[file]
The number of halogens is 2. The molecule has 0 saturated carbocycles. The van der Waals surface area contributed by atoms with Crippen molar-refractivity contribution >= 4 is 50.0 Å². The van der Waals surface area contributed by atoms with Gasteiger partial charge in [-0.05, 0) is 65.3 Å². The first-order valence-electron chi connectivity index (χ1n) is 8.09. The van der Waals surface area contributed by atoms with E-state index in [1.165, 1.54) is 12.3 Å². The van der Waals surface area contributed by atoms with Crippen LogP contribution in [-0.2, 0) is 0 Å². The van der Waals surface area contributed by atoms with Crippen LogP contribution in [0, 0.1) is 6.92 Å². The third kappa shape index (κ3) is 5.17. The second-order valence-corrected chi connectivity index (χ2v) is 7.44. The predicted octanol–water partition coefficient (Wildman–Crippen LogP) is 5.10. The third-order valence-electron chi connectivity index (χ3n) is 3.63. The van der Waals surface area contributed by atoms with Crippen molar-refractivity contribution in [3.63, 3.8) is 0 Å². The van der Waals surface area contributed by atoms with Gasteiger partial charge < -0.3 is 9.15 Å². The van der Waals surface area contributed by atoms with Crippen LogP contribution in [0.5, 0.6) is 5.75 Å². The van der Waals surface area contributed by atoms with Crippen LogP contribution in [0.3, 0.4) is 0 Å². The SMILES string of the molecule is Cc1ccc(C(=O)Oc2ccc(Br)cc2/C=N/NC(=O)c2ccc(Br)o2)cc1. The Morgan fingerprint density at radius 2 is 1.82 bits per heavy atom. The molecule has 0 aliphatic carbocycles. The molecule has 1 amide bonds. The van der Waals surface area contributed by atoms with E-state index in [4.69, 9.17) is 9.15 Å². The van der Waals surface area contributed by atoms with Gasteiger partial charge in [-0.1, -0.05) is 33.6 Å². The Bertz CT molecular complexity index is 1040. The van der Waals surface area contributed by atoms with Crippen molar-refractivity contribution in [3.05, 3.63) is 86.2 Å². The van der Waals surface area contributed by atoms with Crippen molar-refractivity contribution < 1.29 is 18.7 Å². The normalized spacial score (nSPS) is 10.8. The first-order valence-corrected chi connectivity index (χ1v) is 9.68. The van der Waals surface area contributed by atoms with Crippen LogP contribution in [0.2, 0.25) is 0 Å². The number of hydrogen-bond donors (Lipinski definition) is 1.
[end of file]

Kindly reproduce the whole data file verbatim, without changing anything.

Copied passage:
The number of halogens is 2. The molecule has 0 saturated carbocycles. The van der Waals surface area contributed by atoms with Crippen molar-refractivity contribution >= 4 is 50.0 Å². The van der Waals surface area contributed by atoms with Gasteiger partial charge in [-0.05, 0) is 65.3 Å². The first-order valence-electron chi connectivity index (χ1n) is 8.09. The van der Waals surface area contributed by atoms with E-state index in [1.165, 1.54) is 12.3 Å². The van der Waals surface area contributed by atoms with Crippen LogP contribution in [-0.2, 0) is 0 Å². The van der Waals surface area contributed by atoms with Crippen LogP contribution in [0, 0.1) is 6.92 Å². The third kappa shape index (κ3) is 5.17. The second-order valence-corrected chi connectivity index (χ2v) is 7.44. The predicted octanol–water partition coefficient (Wildman–Crippen LogP) is 5.10. The third-order valence-electron chi connectivity index (χ3n) is 3.63. The van der Waals surface area contributed by atoms with Crippen molar-refractivity contribution in [3.63, 3.8) is 0 Å². The van der Waals surface area contributed by atoms with Gasteiger partial charge < -0.3 is 9.15 Å². The van der Waals surface area contributed by atoms with Crippen LogP contribution in [0.5, 0.6) is 5.75 Å². The van der Waals surface area contributed by atoms with Crippen LogP contribution in [0.3, 0.4) is 0 Å². The SMILES string of the molecule is Cc1ccc(C(=O)Oc2ccc(Br)cc2/C=N/NC(=O)c2ccc(Br)o2)cc1. The Morgan fingerprint density at radius 2 is 1.82 bits per heavy atom. The molecule has 0 aliphatic carbocycles. The molecule has 1 amide bonds. The van der Waals surface area contributed by atoms with E-state index in [4.69, 9.17) is 9.15 Å². The van der Waals surface area contributed by atoms with Gasteiger partial charge in [-0.1, -0.05) is 33.6 Å². The Bertz CT molecular complexity index is 1040. The van der Waals surface area contributed by atoms with Crippen molar-refractivity contribution in [3.05, 3.63) is 86.2 Å². The van der Waals surface area contributed by atoms with Crippen molar-refractivity contribution < 1.29 is 18.7 Å². The normalized spacial score (nSPS) is 10.8. The first-order valence-corrected chi connectivity index (χ1v) is 9.68. The van der Waals surface area contributed by atoms with Crippen LogP contribution in [0.2, 0.25) is 0 Å². The number of hydrogen-bond donors (Lipinski definition) is 1.